The O.J. Mayo saga has dominated headlines this week and by extension brought the NBA's age limit under attack. One argument made by my colleague Gregg Doyel is that forcing elite prospects into college for a one-year pit stop invites problems regarding agents prematurely investing in players.
And he's correct.
It's a recipe for probation.
|Going straight to the NBA didn't hinder Dwight Howard much, did it? (Getty Images)|
No theory could be further from the truth.
The reality of the straight-to-the-pros revolution that began in 1995 with Kevin Garnett and ended in 2005 when the NBA halted it is that there is no group of prospects that have been more successful at the NBA level than the ones who declared for the draft after their senior years of high school. And I mean no group of prospects. It's not even close. Just look at this year's MVP voting for proof.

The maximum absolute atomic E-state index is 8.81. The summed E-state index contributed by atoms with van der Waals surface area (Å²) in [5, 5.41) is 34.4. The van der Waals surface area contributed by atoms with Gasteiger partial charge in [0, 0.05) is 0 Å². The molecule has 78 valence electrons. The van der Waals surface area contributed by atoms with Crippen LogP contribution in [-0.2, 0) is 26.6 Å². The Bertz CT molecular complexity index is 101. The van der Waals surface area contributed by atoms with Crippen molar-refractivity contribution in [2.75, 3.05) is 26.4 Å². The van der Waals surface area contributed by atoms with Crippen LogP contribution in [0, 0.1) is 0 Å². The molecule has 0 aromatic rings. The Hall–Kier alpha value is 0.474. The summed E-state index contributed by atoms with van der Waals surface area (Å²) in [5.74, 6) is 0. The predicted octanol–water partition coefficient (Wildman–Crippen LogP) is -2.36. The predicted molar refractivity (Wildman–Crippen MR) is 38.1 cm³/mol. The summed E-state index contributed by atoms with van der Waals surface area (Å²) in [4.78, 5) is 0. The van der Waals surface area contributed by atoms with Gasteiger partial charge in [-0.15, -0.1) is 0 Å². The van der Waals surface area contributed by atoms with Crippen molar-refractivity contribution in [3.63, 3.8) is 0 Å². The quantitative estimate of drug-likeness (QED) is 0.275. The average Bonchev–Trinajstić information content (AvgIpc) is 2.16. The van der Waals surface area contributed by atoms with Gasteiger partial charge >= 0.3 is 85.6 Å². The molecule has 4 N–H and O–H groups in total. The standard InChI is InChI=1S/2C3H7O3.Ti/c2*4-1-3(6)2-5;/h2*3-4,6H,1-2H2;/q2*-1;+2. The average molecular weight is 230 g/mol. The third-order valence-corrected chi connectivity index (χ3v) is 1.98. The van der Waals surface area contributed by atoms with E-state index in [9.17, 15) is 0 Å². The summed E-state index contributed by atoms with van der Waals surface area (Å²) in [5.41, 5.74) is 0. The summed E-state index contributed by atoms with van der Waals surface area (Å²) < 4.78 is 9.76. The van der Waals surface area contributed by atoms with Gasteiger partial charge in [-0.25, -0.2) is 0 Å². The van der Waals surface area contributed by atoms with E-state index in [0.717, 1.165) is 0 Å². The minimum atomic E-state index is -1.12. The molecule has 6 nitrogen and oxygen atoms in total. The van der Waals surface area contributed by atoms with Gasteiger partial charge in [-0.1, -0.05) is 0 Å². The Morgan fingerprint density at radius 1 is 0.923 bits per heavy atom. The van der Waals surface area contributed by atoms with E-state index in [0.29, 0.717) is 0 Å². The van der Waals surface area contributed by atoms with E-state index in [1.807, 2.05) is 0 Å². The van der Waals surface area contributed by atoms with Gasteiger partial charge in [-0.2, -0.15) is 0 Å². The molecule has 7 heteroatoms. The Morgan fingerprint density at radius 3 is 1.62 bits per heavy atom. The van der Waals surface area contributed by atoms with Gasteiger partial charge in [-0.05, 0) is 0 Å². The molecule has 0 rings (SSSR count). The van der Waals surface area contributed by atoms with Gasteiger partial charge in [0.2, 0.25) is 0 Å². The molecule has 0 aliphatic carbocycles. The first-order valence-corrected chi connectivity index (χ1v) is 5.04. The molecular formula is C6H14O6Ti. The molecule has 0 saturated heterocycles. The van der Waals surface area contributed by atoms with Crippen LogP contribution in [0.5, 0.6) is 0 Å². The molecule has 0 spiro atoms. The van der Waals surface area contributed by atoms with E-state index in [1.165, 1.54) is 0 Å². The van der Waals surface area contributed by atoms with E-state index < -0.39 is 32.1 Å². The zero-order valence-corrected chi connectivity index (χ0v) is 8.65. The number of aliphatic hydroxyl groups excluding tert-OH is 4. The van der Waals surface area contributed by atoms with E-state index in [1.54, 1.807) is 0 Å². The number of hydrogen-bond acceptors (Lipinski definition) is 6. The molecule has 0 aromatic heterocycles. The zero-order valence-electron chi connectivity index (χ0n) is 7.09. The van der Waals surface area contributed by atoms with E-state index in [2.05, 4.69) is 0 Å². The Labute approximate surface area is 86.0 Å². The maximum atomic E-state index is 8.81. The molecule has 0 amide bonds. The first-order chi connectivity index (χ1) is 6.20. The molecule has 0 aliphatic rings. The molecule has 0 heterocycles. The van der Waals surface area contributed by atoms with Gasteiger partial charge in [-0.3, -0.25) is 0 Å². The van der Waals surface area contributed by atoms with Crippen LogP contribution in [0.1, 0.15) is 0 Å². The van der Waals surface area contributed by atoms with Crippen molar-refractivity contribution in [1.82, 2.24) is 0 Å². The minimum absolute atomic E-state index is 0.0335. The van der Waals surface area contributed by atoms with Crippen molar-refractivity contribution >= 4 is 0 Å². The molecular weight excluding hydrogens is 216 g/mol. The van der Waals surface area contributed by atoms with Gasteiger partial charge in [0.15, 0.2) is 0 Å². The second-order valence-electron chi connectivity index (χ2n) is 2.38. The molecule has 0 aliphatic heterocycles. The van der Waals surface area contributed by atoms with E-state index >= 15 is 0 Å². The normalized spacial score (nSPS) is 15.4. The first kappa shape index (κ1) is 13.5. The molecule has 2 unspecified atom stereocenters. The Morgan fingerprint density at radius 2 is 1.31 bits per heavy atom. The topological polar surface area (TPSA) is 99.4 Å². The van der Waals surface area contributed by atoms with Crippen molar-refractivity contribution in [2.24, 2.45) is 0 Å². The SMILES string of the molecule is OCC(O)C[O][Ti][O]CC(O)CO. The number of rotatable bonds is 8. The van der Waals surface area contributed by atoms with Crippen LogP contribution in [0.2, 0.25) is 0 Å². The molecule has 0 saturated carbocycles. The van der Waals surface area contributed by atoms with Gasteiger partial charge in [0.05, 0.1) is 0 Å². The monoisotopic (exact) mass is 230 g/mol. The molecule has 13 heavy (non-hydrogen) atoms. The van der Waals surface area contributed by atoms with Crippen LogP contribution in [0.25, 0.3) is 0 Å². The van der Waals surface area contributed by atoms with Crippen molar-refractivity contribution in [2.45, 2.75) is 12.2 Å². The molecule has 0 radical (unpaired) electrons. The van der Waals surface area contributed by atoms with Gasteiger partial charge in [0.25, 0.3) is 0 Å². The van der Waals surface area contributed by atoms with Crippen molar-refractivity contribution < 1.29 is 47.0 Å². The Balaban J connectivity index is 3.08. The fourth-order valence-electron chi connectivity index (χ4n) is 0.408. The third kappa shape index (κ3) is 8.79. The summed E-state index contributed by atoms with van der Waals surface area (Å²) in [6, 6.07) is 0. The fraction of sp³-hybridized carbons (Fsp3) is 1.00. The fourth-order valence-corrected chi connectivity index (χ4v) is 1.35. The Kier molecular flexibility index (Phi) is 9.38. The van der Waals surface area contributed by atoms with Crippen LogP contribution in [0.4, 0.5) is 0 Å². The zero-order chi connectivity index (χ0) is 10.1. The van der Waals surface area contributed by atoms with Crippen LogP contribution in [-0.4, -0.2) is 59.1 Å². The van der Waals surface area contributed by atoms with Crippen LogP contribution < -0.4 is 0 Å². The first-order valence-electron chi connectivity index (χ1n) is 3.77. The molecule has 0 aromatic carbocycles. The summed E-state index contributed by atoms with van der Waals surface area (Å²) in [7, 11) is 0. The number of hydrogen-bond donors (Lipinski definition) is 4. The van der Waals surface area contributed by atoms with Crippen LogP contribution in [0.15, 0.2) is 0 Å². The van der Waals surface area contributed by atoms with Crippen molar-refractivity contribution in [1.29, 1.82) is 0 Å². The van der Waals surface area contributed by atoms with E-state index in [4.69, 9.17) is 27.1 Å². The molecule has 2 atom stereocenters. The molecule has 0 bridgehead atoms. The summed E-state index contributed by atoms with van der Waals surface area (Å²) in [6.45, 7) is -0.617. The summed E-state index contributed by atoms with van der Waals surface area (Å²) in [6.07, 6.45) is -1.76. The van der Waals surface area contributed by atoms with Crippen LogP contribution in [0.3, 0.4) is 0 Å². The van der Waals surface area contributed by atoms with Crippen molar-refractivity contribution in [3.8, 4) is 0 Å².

1. Kobe Bryant (no college)
2. Chris Paul (college)
3. Kevin Garnett (no college)
4. LeBron James (no college)
5. Dwight Howard (no college)
6. Amare Stoudemire (no college)